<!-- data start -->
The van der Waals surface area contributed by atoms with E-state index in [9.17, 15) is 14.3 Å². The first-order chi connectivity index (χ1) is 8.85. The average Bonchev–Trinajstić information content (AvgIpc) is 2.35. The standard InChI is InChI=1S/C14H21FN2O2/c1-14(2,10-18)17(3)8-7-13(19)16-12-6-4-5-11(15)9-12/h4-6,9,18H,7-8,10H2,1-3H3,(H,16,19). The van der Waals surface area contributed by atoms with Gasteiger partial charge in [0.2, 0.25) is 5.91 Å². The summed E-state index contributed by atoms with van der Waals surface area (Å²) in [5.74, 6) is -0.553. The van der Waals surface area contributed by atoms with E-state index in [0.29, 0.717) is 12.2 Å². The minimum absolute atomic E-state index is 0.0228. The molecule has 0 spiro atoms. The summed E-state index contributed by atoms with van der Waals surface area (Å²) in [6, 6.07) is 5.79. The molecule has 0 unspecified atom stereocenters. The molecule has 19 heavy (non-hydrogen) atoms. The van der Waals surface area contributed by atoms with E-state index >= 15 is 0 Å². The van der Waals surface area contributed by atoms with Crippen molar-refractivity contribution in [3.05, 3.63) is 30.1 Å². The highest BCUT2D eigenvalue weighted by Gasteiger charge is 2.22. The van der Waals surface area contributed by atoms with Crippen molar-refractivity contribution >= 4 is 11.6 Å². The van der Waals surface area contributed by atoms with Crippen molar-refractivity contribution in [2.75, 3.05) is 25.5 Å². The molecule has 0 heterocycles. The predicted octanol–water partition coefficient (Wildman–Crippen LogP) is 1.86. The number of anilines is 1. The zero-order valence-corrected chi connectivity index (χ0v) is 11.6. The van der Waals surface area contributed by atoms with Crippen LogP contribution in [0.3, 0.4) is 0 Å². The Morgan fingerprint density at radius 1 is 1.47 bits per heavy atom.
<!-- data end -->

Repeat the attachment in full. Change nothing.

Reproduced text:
The van der Waals surface area contributed by atoms with E-state index in [9.17, 15) is 14.3 Å². The first-order chi connectivity index (χ1) is 8.85. The average Bonchev–Trinajstić information content (AvgIpc) is 2.35. The standard InChI is InChI=1S/C14H21FN2O2/c1-14(2,10-18)17(3)8-7-13(19)16-12-6-4-5-11(15)9-12/h4-6,9,18H,7-8,10H2,1-3H3,(H,16,19). The van der Waals surface area contributed by atoms with Gasteiger partial charge in [0.2, 0.25) is 5.91 Å². The summed E-state index contributed by atoms with van der Waals surface area (Å²) in [5.74, 6) is -0.553. The van der Waals surface area contributed by atoms with E-state index in [0.29, 0.717) is 12.2 Å². The minimum absolute atomic E-state index is 0.0228. The molecule has 0 spiro atoms. The summed E-state index contributed by atoms with van der Waals surface area (Å²) in [6, 6.07) is 5.79. The molecule has 0 unspecified atom stereocenters. The molecule has 19 heavy (non-hydrogen) atoms. The van der Waals surface area contributed by atoms with E-state index >= 15 is 0 Å². The van der Waals surface area contributed by atoms with Crippen molar-refractivity contribution in [3.05, 3.63) is 30.1 Å². The highest BCUT2D eigenvalue weighted by Gasteiger charge is 2.22. The van der Waals surface area contributed by atoms with Crippen molar-refractivity contribution >= 4 is 11.6 Å². The van der Waals surface area contributed by atoms with Crippen molar-refractivity contribution in [2.75, 3.05) is 25.5 Å². The molecule has 0 heterocycles. The predicted octanol–water partition coefficient (Wildman–Crippen LogP) is 1.86. The number of anilines is 1. The zero-order valence-corrected chi connectivity index (χ0v) is 11.6. The van der Waals surface area contributed by atoms with Crippen LogP contribution in [0.3, 0.4) is 0 Å². The Morgan fingerprint density at radius 1 is 1.47 bits per heavy atom.